A typical week in the life of an Arsenal scout

By Danny Karbassiyoon

Danny Karbassiyoon is an ex-Arsenal player who went on to become Arsenal’s scout in North and Central America.   Danny’s autobiography, Danny Karbassiyoon – what’s it like? will be published by Untold Arsenal in the next couple of months.

Before receiving a phone call from Arsenal’s Chief Scout with an offer to join the Club as a scout in CONCACAF in 2007, I knew very little about the player recruitment world. Of course I knew a little bit about how Steve Rowley had scouted me, but the entire week he’d watched me at the camp that led to my trial, I didn’t even know he was actually in attendance.

When I did accept the offer to be a scout for Arsenal and flew back to London to undergo my training, I quickly learned what life as a scout entailed and what was to be expected of me.

I’ve always quite enjoyed the organizational side of scouting. In a region as big as CONCACAF, where the player pool is massive but historically not as talented as our neighbours down south or in Europe, it is vital to have a process in place that allows one to be as efficient as possible, both from an analysis point of view as well as the actual player identification side of things.

There are over 1.5m registered boys in US Youth Soccer as of 2014. There are semi-professional leagues, college, USL1, USL2, the NASL, and of course MLS, the pinnacle of the United States’ league structure.

Throw that on top of Mexico’s similar but very different youth to pro structure, add Canada’s system, then pepper in the smaller countries that make up CONCACAF and you’ve got yourself quite a daunting region to look after.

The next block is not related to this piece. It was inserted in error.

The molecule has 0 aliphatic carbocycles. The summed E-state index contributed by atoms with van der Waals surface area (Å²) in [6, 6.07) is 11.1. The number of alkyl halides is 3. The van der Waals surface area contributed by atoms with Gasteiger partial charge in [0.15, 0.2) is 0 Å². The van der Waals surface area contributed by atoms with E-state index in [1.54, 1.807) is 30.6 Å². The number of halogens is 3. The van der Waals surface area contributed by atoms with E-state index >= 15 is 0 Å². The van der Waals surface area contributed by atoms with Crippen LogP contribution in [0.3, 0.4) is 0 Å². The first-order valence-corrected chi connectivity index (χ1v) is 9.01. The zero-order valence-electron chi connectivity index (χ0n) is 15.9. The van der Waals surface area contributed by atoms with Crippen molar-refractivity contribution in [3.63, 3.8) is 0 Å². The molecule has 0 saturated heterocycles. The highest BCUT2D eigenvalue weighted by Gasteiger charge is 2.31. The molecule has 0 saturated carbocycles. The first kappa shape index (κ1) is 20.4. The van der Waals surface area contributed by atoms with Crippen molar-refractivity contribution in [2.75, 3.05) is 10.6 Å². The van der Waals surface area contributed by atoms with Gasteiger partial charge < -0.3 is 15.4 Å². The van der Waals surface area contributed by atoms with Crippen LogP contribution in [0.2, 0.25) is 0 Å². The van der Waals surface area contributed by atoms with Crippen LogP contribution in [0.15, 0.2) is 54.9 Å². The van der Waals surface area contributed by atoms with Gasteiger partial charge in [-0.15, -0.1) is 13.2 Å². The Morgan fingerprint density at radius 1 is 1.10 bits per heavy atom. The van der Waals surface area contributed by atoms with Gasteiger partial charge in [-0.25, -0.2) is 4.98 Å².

Staying organized, and knowing how to most effectively use your time is important in any profession, but when you’ve got a million places you need to be but can only choose one on any given day, it can become much more important in the world of scouting.

It is almost impossible to define a typical week in the life of a scout largely because of the dynamic nature of the field. Some trips – especially larger tournaments – are planned well in advance, while others are handled in a much more frenzied state, checking to see the quickest way to get to a city three time zones away in time for kick-off the following night. With that said, the first part of the week is generally defined by planning and research.

The planning and research portion of a scout’s work can often be more important than the actual traveling and watching of games. Most of the time the scout’s own research will dictate where he goes. Sometimes a lead from someone in his network will lead to a trip. A very small percentage of the time, a phone call from London will decide the next destination.

A week spent on the phone with contacts in different corners of your region may prove more useful than getting on a plane or hopping in a car to go watch a game. A scout’s network is his lifeline and it is important to build relationships with people whose opinions you trust. Recommend one or two players that don’t come close to what the scout is looking for, and I can guarantee it’ll be a lot harder to get back in touch with that scout in the future.

Now that you know what is going on in your region that week and you’ve decided on which game or which set of games makes the most sense to watch, it’s time to organize your travel. I used to be heavily dependent on our travel agent, but after years of travelling throughout the region, I am happier doing everything on my own.

Plane, rental car, hotel, match tickets, repeat.

As I mentioned, it is difficult to define a typical week because of the dynamic nature of football in general. Sometimes the planning happens midweek, or at the weekend while on another trip. Between all the leagues and countries mentioned above, there always seems to be a game on, so travel, though mostly at the weekend, can happen throughout the week as well.

Player assessment not only happens at the match but also prior with a load of video tools at our disposal. Part of the planning and research portion also includes getting a good idea of what type of player you’ll see when kickoff comes. Unless the player being assessed is a youth player with very little video, many scouts will have a good idea already of the strengths and weaknesses of a potential target before seeing them live for the first time.